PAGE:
Tuesday, March 30, 2010

Revillon Frères was a French fur and luxury goods company, founded in 1723.
At the end of the 19th century, Revillon had stores in Paris, London, New York, and Montreal.

Fur trading operation
In 1903, Revillon set up a network of fur-trading posts in northern Canada to compete with the Hudson's Bay Company (HBC). By 1909, Revillon had forty-eight stores in its Eastern Arctic division while HBC had fifty-two. In 1936 HBC bought out Revillon's fur-trading operation.
Many of the Inuit villages in Nunavik, in northern Quebec, Canada, are located on sites originally occupied by Revillon Frères trading posts.
Revillon Frères financed the 1922 film Nanook of the North, filmed near one of their trading posts at Inukjuak, Quebec on northeastern Hudson Bay.
There is a Revillon Frères Museum in Moosonee, Ontario which has been closed for several years.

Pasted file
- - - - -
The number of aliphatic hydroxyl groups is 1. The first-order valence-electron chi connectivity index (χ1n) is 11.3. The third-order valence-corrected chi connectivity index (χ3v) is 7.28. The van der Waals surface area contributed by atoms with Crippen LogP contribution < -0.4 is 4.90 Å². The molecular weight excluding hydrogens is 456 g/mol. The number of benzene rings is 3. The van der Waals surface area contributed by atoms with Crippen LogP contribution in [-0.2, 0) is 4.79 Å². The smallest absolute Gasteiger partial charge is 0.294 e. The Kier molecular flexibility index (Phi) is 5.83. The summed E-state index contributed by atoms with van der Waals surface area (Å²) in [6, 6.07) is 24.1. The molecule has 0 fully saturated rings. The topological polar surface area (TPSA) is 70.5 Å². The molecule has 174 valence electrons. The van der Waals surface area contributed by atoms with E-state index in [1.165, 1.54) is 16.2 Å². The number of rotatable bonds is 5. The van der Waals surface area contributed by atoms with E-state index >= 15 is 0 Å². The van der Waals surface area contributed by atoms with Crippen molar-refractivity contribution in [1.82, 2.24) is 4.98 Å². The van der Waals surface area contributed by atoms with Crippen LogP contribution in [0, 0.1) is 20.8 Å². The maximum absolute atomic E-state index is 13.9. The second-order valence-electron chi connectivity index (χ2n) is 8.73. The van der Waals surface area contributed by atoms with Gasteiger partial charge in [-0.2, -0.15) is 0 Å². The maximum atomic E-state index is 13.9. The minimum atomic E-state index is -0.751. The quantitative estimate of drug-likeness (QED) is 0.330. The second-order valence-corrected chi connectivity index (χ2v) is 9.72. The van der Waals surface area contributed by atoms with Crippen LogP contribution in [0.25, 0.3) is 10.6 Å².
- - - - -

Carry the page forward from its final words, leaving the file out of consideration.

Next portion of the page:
Later history
In the 1960s, Revillon acquired Grauer Furs, New York's preeminent fur manufacturing company. Grauer Furs was founded by Austrian immigrant William Grauer and later operated by Grauer's two sons, Abraham and Herman. In 1970, in a deal negotiated by Herman Grauer, Revillon became the fur supplier to Saks 5th Avenue. This arrangement lasted until 1995.
In 1982, Revillon was acquired by hypermarket operator Cora, and became its luxury division Cora-Revillon. Subsequently, Cora-Revillon became a separate company, now privately owned, with Revillon as its primary brand. Besides furs, Revillon produces perfume.

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